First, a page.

Review: Senran Kagura 2: Deep Crimson

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It’s been two years since Senran Kagura Burst was released on the Nintendo 3DS. There’s been a couple of spin-offs released for the Playstation Vita, yet it was nice to see the series return to where it started. Deep Crimson doesn’t necessarily change much, but instead delivers over the top fanservice, fun character interaction and the fast-paced action you’d expect to find from a Senran Kagura game.

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Release Date: August 27, 2015
Platform: Nintendo 3DS
Genre: Beat ’em up, Brawler
Player(s): 1-2
Rating: PEGI 16
Publisher: Marvelous Europe
Developer: Tamsoft

Story mode begins with a stretched out version of the end arc from the first 3DS game. Some people could see this as being a bit cheap, but it does build on the character development that felt a little bit rushed, together with doing a quick job of introducing new players to what’s actually going on with the plot at the moment, along with a little bit of background to each character from the first game. There’s more story to experience once you have finished the first bit, but it’s mainly the character interaction that delivers. Plot hasn’t always been the shining part of these games, but you don’t mind when the character interaction here is as good as it’ll ever be. There’s plenty of laughs to be had as you make progress through the visual novel scenes, and, thankfully, there’s not as much of them this time around. There’s more character interaction going on, which is a step I always wanted this series to make.

The core gameplay is a 3D hack-and-slash/beat ‘em up. There’s still elements of the classic side scrolling action games of past generations, but more exploration in regards to moving around the 3D environments. You can see that Shinovi Versus, the Vita Senran Kagura release had a lot of influence in the making of the second 3DS game. Also added into the mix is being able to control two characters during a stage. The computer controls the second character until you decide to take control of the other. It’s a really nice feature, but the camera controls do let this down a little bit. This can happen especially during boss battles, when it becomes a pain trying to keep your eyes on the constant moving around of the enemy. It’s something you will get used to over time, but I can understand it if annoys players at first.

Difficulty is all over the place. It likes to spike at random, just to keep you on your toes. This can be sorted out by playing on the easy setting and simply leveling up your character enough before tackling medium and hard, but it all depends on how you’d prefer to play these games. Boss fights especially are where you’ll find yourself having a bit of trouble. It’s not necessarily a bad thing, because in some ways it mirrors past side scrolling beat ‘em ups from the Megadrive/Super Nintendo era, which isn’t a bad thing in my books.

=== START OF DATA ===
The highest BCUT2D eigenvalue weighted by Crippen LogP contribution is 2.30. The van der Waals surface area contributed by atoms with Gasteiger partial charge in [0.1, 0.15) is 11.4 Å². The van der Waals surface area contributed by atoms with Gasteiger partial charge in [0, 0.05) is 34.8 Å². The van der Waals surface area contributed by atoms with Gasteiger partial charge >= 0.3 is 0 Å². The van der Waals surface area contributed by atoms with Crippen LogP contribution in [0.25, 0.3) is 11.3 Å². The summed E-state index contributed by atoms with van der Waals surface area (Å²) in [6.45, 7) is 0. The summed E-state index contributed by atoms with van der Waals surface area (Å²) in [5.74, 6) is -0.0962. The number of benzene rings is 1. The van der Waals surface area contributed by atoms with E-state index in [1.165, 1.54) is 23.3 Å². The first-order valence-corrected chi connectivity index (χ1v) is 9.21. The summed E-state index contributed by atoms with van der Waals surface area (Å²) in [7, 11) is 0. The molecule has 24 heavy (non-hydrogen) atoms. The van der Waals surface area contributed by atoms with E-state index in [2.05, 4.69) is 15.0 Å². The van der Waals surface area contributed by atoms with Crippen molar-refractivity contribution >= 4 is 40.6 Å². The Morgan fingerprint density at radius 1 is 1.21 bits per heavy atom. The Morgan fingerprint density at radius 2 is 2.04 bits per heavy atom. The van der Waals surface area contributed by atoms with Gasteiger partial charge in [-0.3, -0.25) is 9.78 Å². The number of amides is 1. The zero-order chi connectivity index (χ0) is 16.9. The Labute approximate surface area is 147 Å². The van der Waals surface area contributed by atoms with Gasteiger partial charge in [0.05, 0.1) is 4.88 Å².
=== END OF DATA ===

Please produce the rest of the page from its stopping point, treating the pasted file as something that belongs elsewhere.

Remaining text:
A few more modes have been added to spice things up a little. There’s special missions that have you defeating a set amount of enemies under certain conditions. Yoma’s Nest is another which is, personally, my favourite. You have to do a series of missions arranged in a 14 floor pyramid, while gaining experience from each level but with no healing. If you lose, that means all the experience you gained upto that point will be lost. The selling point of this mode is being able to unlock new weapons for the girls, with 75 in total to collect. It gives players plenty of reason to carry on playing the game once the story mode has been complete, expanding the game’s lifespan.

It’s difficult to write a review for a Senran Kagura game and not end up mentioning the fanservice. If you’ve played any of the previous titles, then you’ll know it’s totally in your face most of the time, be it during battle or cutscenes. The series isn’t afraid to push the boundaries, especially when the characters themselves are talking about each others’ assets. It’s definitely a personal preference if you like it or not, and that factor alone could easily turn someone away from buying this game. Gameplay does deliver some of the best action you can find on the 3DS, so it’s best checking out some gameplay footage before you spend money on this title. The last thing you want to do is find out what this series is known for after spending money, and being totally turned off by it.

Verdict

80% Very Good

If you’ve enjoyed past Senran Kagura games and wouldn’t mind a little bit more, Deep Crimson is something you’ll love. There’s enough additional content from previous games to make the experience feel a little bit fresh, but still ends up delivering what you want from the series. If you are a new player, make sure this is a title you won’t be easily offended by. Senran Kagura isn’t for everyone, so make sure you know what you are in for.

This title was reviewed using a 3DS review copy provided by Marvelous Games.

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Drinker of tea & coffee. Likes to hang out with video games and watch those cool Japanese cartoons. ( ̄^ ̄)ゞ